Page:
Jewish Cooking in America

(Critical Survey of Contemporary Fiction)

JEWISH COOKING IN AMERICA is both a history book and a culinary guide. Thirteenth in the series “Knopf Cooks American,” it embodies the series motto, “Our food tells us where we came from and who we are.” Recipes appear in the context of stories and photographs, each dish an illustration of history with its particular flavor and scent. The dietary rules for “Kosher” food are explained in an introduction which also chronicles Jewish American immigration. Nathan presents dishes in categories from appetizers to desserts, indicating whether each dish is suitable for meat or dairy meals. Basic cooking skills are assumed, and there are no “how-to” illustrations or explanations. One chapter is devoted to Passover traditions and recipes.

The variety of personalities and ethnic backgrounds is kaleidoscopic, as the Jewish diaspora from Spain to Burma is gathered into the “melting pot.” The family Bibles of Colonial peddlers, community fund-raising cookbooks, even Nathan’s own family stories yield insights and recipes from Kosher Jambalaya to Bagels. An Orthodox mother adjusts Sabbath menus to indulge her six children’s Saturday night pizza craving. One butter cookie recipe was written during World War II in the Theresienstadt concentration camp by a Czech woman who died there. Her recipes and letters passed through Czechoslovakia and Palestine to reach her daughter in America a quarter century later. Readers used to Eastern European Jewish food will be surprised by the Asian, North African, Italian, and French specialties. Even familiar American trademark foods, such as Crisco and Jello, have a place in this history.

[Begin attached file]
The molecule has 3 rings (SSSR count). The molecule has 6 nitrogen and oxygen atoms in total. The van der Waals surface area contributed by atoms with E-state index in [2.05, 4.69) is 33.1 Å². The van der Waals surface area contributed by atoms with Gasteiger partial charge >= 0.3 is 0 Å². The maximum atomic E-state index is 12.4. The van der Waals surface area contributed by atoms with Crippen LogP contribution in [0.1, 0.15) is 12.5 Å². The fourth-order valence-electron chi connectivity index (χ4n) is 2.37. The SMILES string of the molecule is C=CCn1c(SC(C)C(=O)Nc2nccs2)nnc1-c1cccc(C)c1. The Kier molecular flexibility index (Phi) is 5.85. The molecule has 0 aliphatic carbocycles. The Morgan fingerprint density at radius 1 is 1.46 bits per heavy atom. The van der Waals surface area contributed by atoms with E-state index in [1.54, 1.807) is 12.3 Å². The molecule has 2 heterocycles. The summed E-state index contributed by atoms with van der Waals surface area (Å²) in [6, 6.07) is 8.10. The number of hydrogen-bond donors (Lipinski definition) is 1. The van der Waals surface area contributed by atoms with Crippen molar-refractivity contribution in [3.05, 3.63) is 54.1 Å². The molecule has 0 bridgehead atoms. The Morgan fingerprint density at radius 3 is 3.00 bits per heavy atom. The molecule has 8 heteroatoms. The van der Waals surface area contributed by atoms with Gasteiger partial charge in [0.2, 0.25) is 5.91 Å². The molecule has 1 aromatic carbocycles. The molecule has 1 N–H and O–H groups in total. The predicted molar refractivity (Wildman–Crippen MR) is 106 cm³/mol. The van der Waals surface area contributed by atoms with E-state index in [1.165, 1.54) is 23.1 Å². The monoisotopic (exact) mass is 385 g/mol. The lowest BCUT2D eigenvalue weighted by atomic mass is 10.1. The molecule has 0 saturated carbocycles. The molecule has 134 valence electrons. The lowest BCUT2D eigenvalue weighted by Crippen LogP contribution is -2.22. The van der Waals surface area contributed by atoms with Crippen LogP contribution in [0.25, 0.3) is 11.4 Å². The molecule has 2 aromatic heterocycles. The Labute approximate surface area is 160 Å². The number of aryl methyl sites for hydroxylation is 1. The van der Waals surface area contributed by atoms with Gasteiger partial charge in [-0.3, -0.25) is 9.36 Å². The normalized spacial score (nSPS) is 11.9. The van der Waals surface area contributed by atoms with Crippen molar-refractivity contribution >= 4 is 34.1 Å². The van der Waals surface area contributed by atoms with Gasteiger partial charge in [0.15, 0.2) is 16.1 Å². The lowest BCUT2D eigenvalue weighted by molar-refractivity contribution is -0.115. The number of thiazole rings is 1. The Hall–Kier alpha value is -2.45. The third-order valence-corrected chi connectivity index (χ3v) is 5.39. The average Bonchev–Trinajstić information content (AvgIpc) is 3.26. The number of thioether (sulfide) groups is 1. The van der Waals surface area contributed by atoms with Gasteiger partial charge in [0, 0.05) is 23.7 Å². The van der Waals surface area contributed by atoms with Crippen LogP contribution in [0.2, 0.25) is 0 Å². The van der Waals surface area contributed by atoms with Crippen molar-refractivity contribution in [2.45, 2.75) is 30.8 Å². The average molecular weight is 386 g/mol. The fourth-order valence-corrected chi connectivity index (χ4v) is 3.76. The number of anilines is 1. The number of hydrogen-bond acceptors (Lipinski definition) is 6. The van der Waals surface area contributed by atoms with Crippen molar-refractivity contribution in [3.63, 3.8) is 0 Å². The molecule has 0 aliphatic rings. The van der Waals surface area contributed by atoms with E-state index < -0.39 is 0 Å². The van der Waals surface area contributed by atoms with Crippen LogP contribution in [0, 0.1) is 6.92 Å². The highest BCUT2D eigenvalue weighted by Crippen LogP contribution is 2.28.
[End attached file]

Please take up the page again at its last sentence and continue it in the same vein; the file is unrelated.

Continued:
This book will interest general cooks by its varied and unusual recipes, while giving Jewish cooks new twists on old favorites. The reader who is neither Jewish nor a cook will read history through the food stubbornly and lovingly defended and adapted through time.